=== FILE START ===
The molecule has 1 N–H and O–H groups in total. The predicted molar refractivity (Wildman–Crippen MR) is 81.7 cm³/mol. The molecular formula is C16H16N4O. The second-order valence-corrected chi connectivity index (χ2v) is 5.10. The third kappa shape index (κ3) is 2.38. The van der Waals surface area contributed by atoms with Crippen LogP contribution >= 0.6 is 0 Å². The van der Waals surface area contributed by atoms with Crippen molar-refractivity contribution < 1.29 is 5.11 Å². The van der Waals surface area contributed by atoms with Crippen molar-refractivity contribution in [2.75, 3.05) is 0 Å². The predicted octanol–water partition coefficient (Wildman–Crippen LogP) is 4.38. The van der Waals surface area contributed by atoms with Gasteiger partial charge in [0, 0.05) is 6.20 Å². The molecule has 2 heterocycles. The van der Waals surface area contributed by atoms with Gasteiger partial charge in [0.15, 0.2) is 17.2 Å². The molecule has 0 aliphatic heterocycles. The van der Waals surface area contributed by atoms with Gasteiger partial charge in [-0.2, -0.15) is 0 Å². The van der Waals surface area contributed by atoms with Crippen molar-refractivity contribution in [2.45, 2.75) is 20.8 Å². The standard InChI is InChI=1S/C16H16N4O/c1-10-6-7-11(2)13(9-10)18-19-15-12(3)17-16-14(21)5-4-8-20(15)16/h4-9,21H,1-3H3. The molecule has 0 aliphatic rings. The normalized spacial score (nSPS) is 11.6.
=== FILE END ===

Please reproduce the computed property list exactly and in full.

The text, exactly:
The molecule has 1 N–H and O–H groups in total. The predicted molar refractivity (Wildman–Crippen MR) is 81.7 cm³/mol. The molecular formula is C16H16N4O. The second-order valence-corrected chi connectivity index (χ2v) is 5.10. The third kappa shape index (κ3) is 2.38. The van der Waals surface area contributed by atoms with Crippen LogP contribution >= 0.6 is 0 Å². The van der Waals surface area contributed by atoms with Crippen molar-refractivity contribution < 1.29 is 5.11 Å². The van der Waals surface area contributed by atoms with Crippen molar-refractivity contribution in [2.75, 3.05) is 0 Å². The predicted octanol–water partition coefficient (Wildman–Crippen LogP) is 4.38. The van der Waals surface area contributed by atoms with Gasteiger partial charge in [0, 0.05) is 6.20 Å². The molecule has 2 heterocycles. The van der Waals surface area contributed by atoms with Gasteiger partial charge in [0.15, 0.2) is 17.2 Å². The molecule has 0 aliphatic heterocycles. The van der Waals surface area contributed by atoms with Gasteiger partial charge in [-0.2, -0.15) is 0 Å². The van der Waals surface area contributed by atoms with Crippen molar-refractivity contribution in [2.45, 2.75) is 20.8 Å². The standard InChI is InChI=1S/C16H16N4O/c1-10-6-7-11(2)13(9-10)18-19-15-12(3)17-16-14(21)5-4-8-20(15)16/h4-9,21H,1-3H3. The molecule has 0 aliphatic rings. The normalized spacial score (nSPS) is 11.6.